European Economic Confidence Worsened in May on Debt CrisisSimone Meier
European confidence in the economic outlook weakened for a third straight month in May as the region’s worsening debt crisis and surging commodity costs clouded growth prospects.
An index of executive and consumer sentiment in the 17-member euro region slipped to 105.5 from 106.1 in April, the European Commission in Brussels said today. Economists had forecast a drop to 105.7, the median of 27 estimates in a Bloomberg survey showed.
The euro-area economy is showing signs of a slowdown as governments toughen austerity measures to lower budget gaps as investors grow increasingly concerned that Greece may default, while oil-driven inflation squeezes household incomes. European manufacturing growth slowed this month and money supply expanded at a weaker pace in April, easing pressure on the European Central Bank to raise borrowing costs further.
“Greek restructuring fears, high oil prices, fiscal tightening and slower external demand are damping the economic mood,” said Martin van Vliet, an economist at ING Group in Amsterdam. “The ECB is likely to stay in a gradual tightening mood.”
The euro declined after the data were released, dipping to $1.4199 at 11:00 a.m. in Brussels before rebounding to $1.4215, up 0.5 percent.
A gauge of sentiment among euro-region manufacturers fell to 3.9 in May from 5.6 in the previous month, today’s report showed. An indicator of services confidence slipped to 9.2 from 10.4, while a measure of consumer confidence rose to minus 9.8 from minus 11.6 in April. Sentiment among builders and retailers also worsened this month.
Euro-region growth may lag behind an expansion in the U.S. this year, the Organization for Economic Cooperation and Development said on May 25, when calling the debt crisis a “major risk” to the outlook. In the currency union, gross domestic product may rise 2 percent this year, while U.S. GDP is seen increasing 2.6 percent. Japan may contract in 2011, the Paris-based group said.
“The pace of recovery is likely to be dampened by required fiscal consolidation” as well as rising energy costs, the OECD said. “Risks around the pace of the recovery in domestic demand remain substantial but broadly balanced.”
European governments are seeking ways to fight the debt crisis from spreading as investors grow increasingly concerned that Greece won’t be able to repay its debt after last year’s 110 billion-euro ($157 billion) bailout. Andrew Bosomworth, a fund manager at Pacific Investment Management Co., said on May 25 that a default “might be inevitable.”
“So far, the tensions in the periphery didn’t have implications for the growth performance of the region’s core countries,” said Silvio Peruzzo, an economist at Royal Bank of Scotland Plc in London. Still, “we expect to see some growth moderation starting from the second quarter.”
Euro-growth is cooling after the economy expanded 0.8 percent in the first quarter. European manufacturing and services growth weakened in May, French business confidence fell and German executives grew less pessimistic about the outlook. M3 growth, which the ECB uses as a gauge for future inflation, slowed to 2 percent in April from 2.3 percent in March, central bank data showed today.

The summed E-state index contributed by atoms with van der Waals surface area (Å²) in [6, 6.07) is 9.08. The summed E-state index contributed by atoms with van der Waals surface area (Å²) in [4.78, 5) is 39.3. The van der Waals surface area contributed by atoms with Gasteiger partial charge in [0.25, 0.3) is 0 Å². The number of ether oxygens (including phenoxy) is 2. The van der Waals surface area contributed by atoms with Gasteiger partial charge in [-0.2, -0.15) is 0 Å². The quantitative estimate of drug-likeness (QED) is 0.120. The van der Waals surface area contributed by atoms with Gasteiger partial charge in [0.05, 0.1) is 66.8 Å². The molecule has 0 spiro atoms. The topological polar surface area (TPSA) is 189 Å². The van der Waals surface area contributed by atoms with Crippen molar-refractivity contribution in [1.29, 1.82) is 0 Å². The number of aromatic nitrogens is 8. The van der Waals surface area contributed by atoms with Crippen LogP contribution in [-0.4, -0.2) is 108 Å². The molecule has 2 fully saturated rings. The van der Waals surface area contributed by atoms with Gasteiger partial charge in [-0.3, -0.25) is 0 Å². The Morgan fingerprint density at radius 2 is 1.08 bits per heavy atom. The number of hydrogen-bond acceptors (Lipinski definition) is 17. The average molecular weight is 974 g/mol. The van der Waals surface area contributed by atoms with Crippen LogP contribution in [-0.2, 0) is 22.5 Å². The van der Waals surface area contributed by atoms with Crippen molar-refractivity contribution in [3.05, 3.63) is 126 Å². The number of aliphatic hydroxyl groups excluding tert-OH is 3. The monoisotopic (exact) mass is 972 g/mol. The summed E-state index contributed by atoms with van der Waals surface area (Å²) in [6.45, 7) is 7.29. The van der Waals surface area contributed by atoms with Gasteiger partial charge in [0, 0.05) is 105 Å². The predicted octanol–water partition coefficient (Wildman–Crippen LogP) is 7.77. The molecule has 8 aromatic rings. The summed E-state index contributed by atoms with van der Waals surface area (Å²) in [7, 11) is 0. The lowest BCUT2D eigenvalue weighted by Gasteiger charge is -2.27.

The German economy, Europe’s largest, may continue to drive the region’s expansion this year as companies step up output and hiring to meet export demand, encouraging consumer spending. The European Commission on May 13 forecast German GDP to rise 2.6 percent this year after increasing a record 3.6 percent in 2010.
Schaeffler Group, the roller-bearing maker that owns 60 percent of Continental AG, on May 17 reported a return to profit in the first quarter and Chief Executive Officer Juergen Geissinger said that “following a good start to 2011, we are looking forward to the remainder of the year with confidence.”
An indicator of manufacturers’ order books slipped to minus 2.5 in May from 0.1 in the previous month, today’s report showed. An indicator of employment expectations fell to 6.3 from 7.3 and a gauge measuring the assessment of the development in selling prices dropped to 19.8 from 21.3.
With governments toughening austerity measures and the recovery faltering, companies may struggle to pass on higher costs. Crude oil prices have increased 35 percent over the past year, pushing euro-region inflation to 2.8 percent in April.
A gauge measuring households’ confidence in their ability to save money over the coming year rose to minus 7.4 from minus 8.1 in April. An indicator of expectations in unemployment dropped to 13.7 from 16.6 and a gauge of price developments over the coming 12 months fell to 27.4 from 30.7. Consumers also were less willing to purchase big-ticket items over the coming year, according to the report.
Hermes International SCA, the Paris-based maker of Birkin handbags, said on May 11 that the forecast for 2011 is “clouded by geopolitical and economic uncertainties.”
The ECB, which aims to keep annual gains in consumer prices just below 2 percent, last month raised borrowing costs for the first time in almost three years to fight price pressures. While President Jean-Claude Trichet has signalled the central bank may keep the benchmark rate at 1.25 percent next month, he said yesterday that policy makers are “carefully monitoring” developments and will “do whatever is necessary.”
“The ECB is clearly looking to ram home the message that it will be tough on inflation, despite the uncertain growth outlook and the problem facing the southern euro-zone periphery countries and Ireland,” said Howard Archer, chief European economist at IHS Global Insight in London. “July remains the most likely choice for the next ECB interest rate hike.”
The Frankfurt-based ECB will hold its next policy meeting on June 9.